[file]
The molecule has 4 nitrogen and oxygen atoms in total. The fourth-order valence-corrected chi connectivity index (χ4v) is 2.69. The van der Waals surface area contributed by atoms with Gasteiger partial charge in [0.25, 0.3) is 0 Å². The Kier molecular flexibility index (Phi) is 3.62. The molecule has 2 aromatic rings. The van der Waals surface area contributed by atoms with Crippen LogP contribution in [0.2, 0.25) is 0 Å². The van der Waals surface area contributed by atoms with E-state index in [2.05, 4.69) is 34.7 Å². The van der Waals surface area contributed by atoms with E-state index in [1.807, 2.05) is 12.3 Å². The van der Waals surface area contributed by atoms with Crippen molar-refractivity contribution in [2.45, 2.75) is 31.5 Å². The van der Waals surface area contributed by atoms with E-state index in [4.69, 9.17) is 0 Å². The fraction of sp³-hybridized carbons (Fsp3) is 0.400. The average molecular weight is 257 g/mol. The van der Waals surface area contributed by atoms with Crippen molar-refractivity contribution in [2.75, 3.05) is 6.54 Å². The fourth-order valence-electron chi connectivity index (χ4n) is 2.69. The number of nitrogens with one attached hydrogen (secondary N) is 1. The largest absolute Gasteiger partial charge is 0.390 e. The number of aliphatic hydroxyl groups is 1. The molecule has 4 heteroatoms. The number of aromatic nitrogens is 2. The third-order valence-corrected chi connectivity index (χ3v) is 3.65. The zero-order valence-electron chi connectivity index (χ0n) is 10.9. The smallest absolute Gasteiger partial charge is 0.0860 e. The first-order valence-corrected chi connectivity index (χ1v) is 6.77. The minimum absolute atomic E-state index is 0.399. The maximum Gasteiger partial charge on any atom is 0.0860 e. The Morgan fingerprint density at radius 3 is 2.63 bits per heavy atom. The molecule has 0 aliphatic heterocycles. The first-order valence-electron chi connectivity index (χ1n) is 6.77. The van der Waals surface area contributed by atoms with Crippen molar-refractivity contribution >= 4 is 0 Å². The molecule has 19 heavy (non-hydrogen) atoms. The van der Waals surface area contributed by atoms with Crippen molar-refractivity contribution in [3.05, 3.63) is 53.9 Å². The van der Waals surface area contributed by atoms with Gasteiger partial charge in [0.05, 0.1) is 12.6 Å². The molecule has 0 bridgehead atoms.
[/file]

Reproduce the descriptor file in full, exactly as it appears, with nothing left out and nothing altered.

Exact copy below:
The molecule has 4 nitrogen and oxygen atoms in total. The fourth-order valence-corrected chi connectivity index (χ4v) is 2.69. The van der Waals surface area contributed by atoms with Gasteiger partial charge in [0.25, 0.3) is 0 Å². The Kier molecular flexibility index (Phi) is 3.62. The molecule has 2 aromatic rings. The van der Waals surface area contributed by atoms with Crippen LogP contribution in [0.2, 0.25) is 0 Å². The van der Waals surface area contributed by atoms with E-state index in [2.05, 4.69) is 34.7 Å². The van der Waals surface area contributed by atoms with E-state index in [1.807, 2.05) is 12.3 Å². The van der Waals surface area contributed by atoms with Crippen molar-refractivity contribution in [2.45, 2.75) is 31.5 Å². The van der Waals surface area contributed by atoms with E-state index in [4.69, 9.17) is 0 Å². The fraction of sp³-hybridized carbons (Fsp3) is 0.400. The average molecular weight is 257 g/mol. The van der Waals surface area contributed by atoms with Crippen molar-refractivity contribution in [2.75, 3.05) is 6.54 Å². The fourth-order valence-electron chi connectivity index (χ4n) is 2.69. The number of nitrogens with one attached hydrogen (secondary N) is 1. The largest absolute Gasteiger partial charge is 0.390 e. The number of aliphatic hydroxyl groups is 1. The molecule has 4 heteroatoms. The number of aromatic nitrogens is 2. The third-order valence-corrected chi connectivity index (χ3v) is 3.65. The zero-order valence-electron chi connectivity index (χ0n) is 10.9. The smallest absolute Gasteiger partial charge is 0.0860 e. The first-order valence-corrected chi connectivity index (χ1v) is 6.77. The minimum absolute atomic E-state index is 0.399. The maximum Gasteiger partial charge on any atom is 0.0860 e. The Morgan fingerprint density at radius 3 is 2.63 bits per heavy atom. The molecule has 0 aliphatic heterocycles. The first-order valence-electron chi connectivity index (χ1n) is 6.77. The van der Waals surface area contributed by atoms with Crippen molar-refractivity contribution >= 4 is 0 Å². The molecule has 19 heavy (non-hydrogen) atoms. The van der Waals surface area contributed by atoms with Crippen molar-refractivity contribution in [3.05, 3.63) is 53.9 Å². The van der Waals surface area contributed by atoms with Gasteiger partial charge in [0.05, 0.1) is 12.6 Å². The molecule has 0 bridgehead atoms.